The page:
"If I have noticed anything remarkable, it is that the extraordinary lies within the ordinary. Go but a step beneath, beyond , the common experience and you find the uncommon. In the secular, you come upon the sacred. The finite is of a piece with infinity." - Abbie Graham
"Mulleins and Mulleins
Large, placid mulleins, as summer advances, velvety in texture, of a light greenish-drab color, growing everywhere in the fields-at first earth's big rosettes in their broadleav'd low cluster-plants, eight, ten, twenty leaves to a plant-plentiful on the fallow twenty-acre lot, at the end of the lane, and especially by the ridge-sides of the fences- then close to the ground, but soon springing up-leaves as broad as my hand, and the lower ones twice as long-so fresh and dewy in the morning-stalks now four or five, even seven or eight feet high. The famers, I find, think the mullein a mean unworthy weed, but I have grown to a fondness for it. Every object has its lesson, enclosing the suggestion of everything else-and lately I sometimes think all is consecrated for me in these hardy, yellow-flower'd weeds. As I come down the lane early in the morning, I pause before their soft wool-like fleece and stem and broad leaves, glittering with countless diamonds. Annually for three summers now, they and I have silently return'd together; at such long intervals I stand or sit among them, musing-and woven with the rest, of so many hours and moods of partial rehabilitation-of my sane or sick spirit, here as near at peace as it can be. - Walt Whitman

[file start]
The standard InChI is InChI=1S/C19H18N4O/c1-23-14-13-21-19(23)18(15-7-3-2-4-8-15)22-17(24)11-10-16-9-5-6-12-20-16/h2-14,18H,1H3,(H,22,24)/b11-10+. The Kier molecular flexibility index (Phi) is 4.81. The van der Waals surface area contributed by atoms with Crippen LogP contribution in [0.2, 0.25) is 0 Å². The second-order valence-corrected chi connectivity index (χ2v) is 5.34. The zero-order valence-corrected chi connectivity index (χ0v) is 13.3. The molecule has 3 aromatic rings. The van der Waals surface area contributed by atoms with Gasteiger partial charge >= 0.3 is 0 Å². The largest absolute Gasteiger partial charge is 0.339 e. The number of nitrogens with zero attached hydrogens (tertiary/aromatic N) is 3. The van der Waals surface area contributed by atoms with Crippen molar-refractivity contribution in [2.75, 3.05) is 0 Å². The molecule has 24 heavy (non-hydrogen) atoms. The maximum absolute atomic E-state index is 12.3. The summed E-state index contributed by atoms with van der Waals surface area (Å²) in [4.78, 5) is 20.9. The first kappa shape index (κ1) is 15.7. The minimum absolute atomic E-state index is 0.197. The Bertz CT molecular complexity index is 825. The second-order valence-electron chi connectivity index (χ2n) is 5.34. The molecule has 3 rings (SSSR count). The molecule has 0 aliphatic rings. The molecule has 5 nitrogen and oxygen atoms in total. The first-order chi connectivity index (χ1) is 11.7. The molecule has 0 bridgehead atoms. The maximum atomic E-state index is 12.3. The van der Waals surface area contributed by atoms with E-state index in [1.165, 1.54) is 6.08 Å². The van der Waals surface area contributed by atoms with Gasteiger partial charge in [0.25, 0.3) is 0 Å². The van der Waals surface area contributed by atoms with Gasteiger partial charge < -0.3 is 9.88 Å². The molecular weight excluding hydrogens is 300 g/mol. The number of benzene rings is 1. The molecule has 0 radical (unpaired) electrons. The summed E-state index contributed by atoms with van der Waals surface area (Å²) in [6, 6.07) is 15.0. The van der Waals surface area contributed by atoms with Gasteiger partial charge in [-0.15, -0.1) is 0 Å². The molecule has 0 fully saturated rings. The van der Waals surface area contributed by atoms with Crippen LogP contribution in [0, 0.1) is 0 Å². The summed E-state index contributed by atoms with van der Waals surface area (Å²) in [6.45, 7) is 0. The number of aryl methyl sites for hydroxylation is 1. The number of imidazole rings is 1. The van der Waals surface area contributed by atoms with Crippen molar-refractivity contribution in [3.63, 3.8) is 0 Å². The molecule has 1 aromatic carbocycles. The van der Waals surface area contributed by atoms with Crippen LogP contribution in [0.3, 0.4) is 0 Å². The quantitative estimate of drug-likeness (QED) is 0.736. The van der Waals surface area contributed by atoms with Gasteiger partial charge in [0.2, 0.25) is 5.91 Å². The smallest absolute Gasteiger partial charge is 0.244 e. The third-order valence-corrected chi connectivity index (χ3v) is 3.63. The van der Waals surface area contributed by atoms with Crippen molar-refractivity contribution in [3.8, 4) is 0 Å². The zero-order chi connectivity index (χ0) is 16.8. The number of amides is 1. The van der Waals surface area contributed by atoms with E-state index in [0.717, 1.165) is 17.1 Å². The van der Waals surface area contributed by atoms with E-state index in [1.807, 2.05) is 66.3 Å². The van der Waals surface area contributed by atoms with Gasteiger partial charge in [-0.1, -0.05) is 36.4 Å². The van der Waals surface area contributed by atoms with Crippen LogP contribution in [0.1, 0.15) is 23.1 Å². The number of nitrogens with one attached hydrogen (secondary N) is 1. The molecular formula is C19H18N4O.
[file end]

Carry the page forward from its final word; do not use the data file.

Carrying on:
All these my banners be.
I sow my pageantry
It rises train by train--
Then sleeps in state again--
My chancel—all the plain
To lose—if one can find again--
To miss—if one shall meet--
The Burglar cannot rob—then--
The Broker cannot cheat.
So build the hillocks gaily
Thou little spade of mine
Leaving nooks for Daisy
And for Columbine--
You and I the secret
Of the Crocus know--
Let us chant it softly--
"There is no more snow!"
To him who keeps an Orchis' heart--
The swamps are pink with June.
after William Carlos Williams’s “Queen-Anne’s-Lace”
Kimiko Hahn, 1955
Remote purple lays claim to stem,
beside routine stripes of green and brown.
Dark as a patch of shade
in the marsh across the path
that the neighborhood kids and I,
were forbidden to pass. It is
that hue that overtakes,
the marsh that sucks in boots
and offers up skunk cabbage and cattails.
Nests here and overhead. Who named this plant--
also called bog onion, brown dragon, Indian turnip, wake robin,
and who told me I cannot name. But
his purple—all shadow, all remote and not-remote,
all question marks,
This herbaceous perennial, growing from corm
vertical and swollen as it is underground.
Even in late summer, it is not nothing, William
turning from purple to red before his scattering.
Copyright © 2016 by Kimiko Hahn.
Originally published in Poem-a-Day on December 28, 2016,
by the Academy of American Poets.
Nothing is so beautiful as Spring –
When weeds, in wheels, shoot long and lovely and lush;
Thrush’s eggs look little low heavens, and thrush
Through the echoing timber does so rinse and wring
The ear, it strikes like lightnings to hear him sing;
The glassy peartree leaves and blooms, they brush
The descending blue; that blue is all in a rush
With richness; the racing lambs too have fair their fling.
What is all this juice and all this joy?
A strain of the earth’s sweet being in the beginning
In Eden garden. – Have, get, before it cloy,
Before it cloud, Christ, lord, and sour with sinning,
Innocent mind and Mayday in girl and boy,
Most, O maid’s child, thy choice and worthy the winning.
Gerard Manley Hopkins
"Ideas won't keep; something must be done about them."